Elf: The Broadway Musical

There are only a handful of movies and specials that we've watched over the years that Erin and I have felt strongly enough about to review separately. Elf is one of those films. I don't like it much; Erin does.

Now I can embrace my dislike of the movie more than I allowed myself to in that article because I have seen what the story can be instead.

It turns out, I like Elf a lot once you remove Will Ferrell, the more juvenile/gross humor, and the poor musical choices.

You know the story more or less, right? Human raised by elves goes to meet his father in New York, misunderstandings ensue, everyone learns the importance of family, love, and to be open to magic and wonder.

In the touring production I saw this year at the Paramount Theater in Seattle, Buddy was played as sheltered but enthusiastic. He wasn't dumb; he wasn't the butt of every joke; he just didn't understand a lot about human society. And he was so dang genuine and kind that he won over everyone around him. That's where the heart of this story should be.

Also, I hate the song Santa Claus Is Coming to Town and maintain that it wrecks the end of the movie. Replacing all music with engaging, bouncy original tunes and replacing all jokes about bad singing with jokes about it being silly/embarrassing to sing in public (all of these folks are professionals, they've got lovely voices and it would be dumb to pretend otherwise) go a long way in my book.

Many of these songs were played in abbreviated form in the animated adaptation, but on stage, there's time to bring in a full chorus and dance numbers, which makes them much more engaging. Many of the minor characters had time to shine.

I loved the Santaland manager's role in the decorating song, Sparklejollytwinklejingley. The theatricality of this song worked really well, with choreographed decorations and presents flying, spinning scenery units, and a tree that "grew" onstage.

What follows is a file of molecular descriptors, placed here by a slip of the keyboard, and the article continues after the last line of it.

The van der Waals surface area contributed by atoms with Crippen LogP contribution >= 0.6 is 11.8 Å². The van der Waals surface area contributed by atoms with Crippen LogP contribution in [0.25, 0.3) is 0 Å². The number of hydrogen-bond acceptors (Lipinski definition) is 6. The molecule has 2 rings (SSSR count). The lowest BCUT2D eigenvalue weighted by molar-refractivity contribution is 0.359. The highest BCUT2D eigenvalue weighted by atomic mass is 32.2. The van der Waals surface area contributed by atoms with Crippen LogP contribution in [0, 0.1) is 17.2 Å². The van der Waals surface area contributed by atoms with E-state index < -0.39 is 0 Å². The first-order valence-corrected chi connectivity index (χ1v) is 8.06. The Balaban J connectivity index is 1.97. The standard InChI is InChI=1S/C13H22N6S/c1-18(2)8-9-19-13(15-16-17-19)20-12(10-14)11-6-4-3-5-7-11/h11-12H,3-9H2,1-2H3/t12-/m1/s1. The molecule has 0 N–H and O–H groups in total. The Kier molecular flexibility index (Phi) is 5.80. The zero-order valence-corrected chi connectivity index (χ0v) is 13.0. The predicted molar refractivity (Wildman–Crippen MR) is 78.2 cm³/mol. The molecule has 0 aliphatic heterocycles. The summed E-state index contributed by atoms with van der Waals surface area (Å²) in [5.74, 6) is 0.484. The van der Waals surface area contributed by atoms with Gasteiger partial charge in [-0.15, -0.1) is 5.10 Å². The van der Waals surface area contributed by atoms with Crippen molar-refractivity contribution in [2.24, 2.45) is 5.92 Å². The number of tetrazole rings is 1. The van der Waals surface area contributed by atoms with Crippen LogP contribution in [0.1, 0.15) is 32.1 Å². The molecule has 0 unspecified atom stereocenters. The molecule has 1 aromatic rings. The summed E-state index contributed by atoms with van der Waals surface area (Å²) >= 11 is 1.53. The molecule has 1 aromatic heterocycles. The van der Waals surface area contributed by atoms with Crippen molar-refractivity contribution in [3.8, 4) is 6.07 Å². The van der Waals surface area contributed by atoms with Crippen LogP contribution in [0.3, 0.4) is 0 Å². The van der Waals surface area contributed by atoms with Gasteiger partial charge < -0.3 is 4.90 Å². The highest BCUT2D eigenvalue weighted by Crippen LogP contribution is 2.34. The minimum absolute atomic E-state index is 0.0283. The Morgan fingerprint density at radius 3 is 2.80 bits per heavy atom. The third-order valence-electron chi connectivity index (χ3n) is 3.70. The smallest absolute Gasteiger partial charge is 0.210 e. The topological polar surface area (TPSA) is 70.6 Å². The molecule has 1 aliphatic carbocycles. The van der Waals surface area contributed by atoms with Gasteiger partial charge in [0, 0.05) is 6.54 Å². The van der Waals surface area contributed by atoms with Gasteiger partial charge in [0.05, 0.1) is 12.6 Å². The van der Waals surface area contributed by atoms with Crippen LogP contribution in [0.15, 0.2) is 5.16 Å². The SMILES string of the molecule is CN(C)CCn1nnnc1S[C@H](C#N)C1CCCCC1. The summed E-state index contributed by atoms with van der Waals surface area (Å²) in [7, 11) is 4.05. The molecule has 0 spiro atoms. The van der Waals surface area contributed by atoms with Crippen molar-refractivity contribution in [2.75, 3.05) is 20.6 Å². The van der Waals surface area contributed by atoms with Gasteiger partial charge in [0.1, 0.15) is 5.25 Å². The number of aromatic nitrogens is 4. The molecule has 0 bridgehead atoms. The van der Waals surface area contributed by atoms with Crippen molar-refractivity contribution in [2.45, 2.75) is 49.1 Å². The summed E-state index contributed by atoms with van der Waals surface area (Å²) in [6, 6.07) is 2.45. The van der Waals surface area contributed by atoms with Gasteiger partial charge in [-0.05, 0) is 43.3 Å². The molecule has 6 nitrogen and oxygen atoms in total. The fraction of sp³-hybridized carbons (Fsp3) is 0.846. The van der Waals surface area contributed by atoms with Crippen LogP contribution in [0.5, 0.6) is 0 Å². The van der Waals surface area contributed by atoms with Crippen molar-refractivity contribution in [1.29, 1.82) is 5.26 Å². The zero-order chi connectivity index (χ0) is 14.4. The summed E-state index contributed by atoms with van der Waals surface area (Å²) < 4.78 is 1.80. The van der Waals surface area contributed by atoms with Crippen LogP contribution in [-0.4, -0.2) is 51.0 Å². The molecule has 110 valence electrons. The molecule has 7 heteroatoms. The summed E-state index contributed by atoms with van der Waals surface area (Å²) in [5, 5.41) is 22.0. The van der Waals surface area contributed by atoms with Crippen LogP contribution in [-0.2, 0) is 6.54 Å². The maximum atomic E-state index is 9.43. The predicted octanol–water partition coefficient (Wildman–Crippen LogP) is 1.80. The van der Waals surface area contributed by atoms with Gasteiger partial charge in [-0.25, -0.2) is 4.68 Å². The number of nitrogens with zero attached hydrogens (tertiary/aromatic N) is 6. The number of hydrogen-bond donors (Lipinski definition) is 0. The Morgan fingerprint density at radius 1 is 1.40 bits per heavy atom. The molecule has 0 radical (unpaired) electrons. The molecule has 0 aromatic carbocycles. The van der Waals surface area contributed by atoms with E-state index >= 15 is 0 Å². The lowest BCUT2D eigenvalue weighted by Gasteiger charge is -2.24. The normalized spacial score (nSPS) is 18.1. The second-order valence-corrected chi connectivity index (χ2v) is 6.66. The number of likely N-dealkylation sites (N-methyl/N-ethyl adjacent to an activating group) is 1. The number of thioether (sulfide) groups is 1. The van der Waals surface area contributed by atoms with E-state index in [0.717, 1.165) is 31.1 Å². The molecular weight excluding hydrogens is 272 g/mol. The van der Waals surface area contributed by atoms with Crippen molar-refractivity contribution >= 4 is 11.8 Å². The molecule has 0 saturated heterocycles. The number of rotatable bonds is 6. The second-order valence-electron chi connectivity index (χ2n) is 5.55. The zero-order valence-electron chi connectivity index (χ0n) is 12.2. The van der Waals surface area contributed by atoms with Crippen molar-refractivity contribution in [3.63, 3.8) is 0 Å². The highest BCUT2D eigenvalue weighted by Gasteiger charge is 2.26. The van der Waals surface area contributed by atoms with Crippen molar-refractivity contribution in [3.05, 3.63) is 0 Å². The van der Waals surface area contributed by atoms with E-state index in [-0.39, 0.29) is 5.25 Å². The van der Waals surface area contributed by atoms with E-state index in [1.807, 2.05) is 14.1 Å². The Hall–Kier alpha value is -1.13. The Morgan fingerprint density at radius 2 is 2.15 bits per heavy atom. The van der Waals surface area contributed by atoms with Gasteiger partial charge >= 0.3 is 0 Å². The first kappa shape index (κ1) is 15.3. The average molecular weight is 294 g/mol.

Photo from https://elf-musical-tour.com/photovideo/

A few other great uses of live theater: all the elves were played by dancers with shoes on their knees and tights that blended into the floor color. Buddy and Jovie got to go skating on their date with rollerblades cleverly disguised as ice skates.

Deb, the highlighted staff member in Buddy's dad's office, was a ton of fun. She has a big role in the father's song about Christmas getting in the way of work, and she takes charge of Buddy when he comes to the office, teaching him to make "snow" with a shredder. Of course, this backfires later...

(This backfire I allude to is both funnier and less cringe-worthy than the scene with Peter Dinklage in the movie.)

Also, Buddy sings about New York's lack of belief in Santa with a bunch of out-of-work Santas in a Chinese restaurant in a number choreographed with some Fosse-worthy chair action. Awesome. (Here's an earlier cast doing a similar version.)

I have nitpicks, of course. There were a few unnecessary reprises and a couple dance numbers that went on a smidge longer than were good for the story pace, but overall I really enjoyed this take on the story.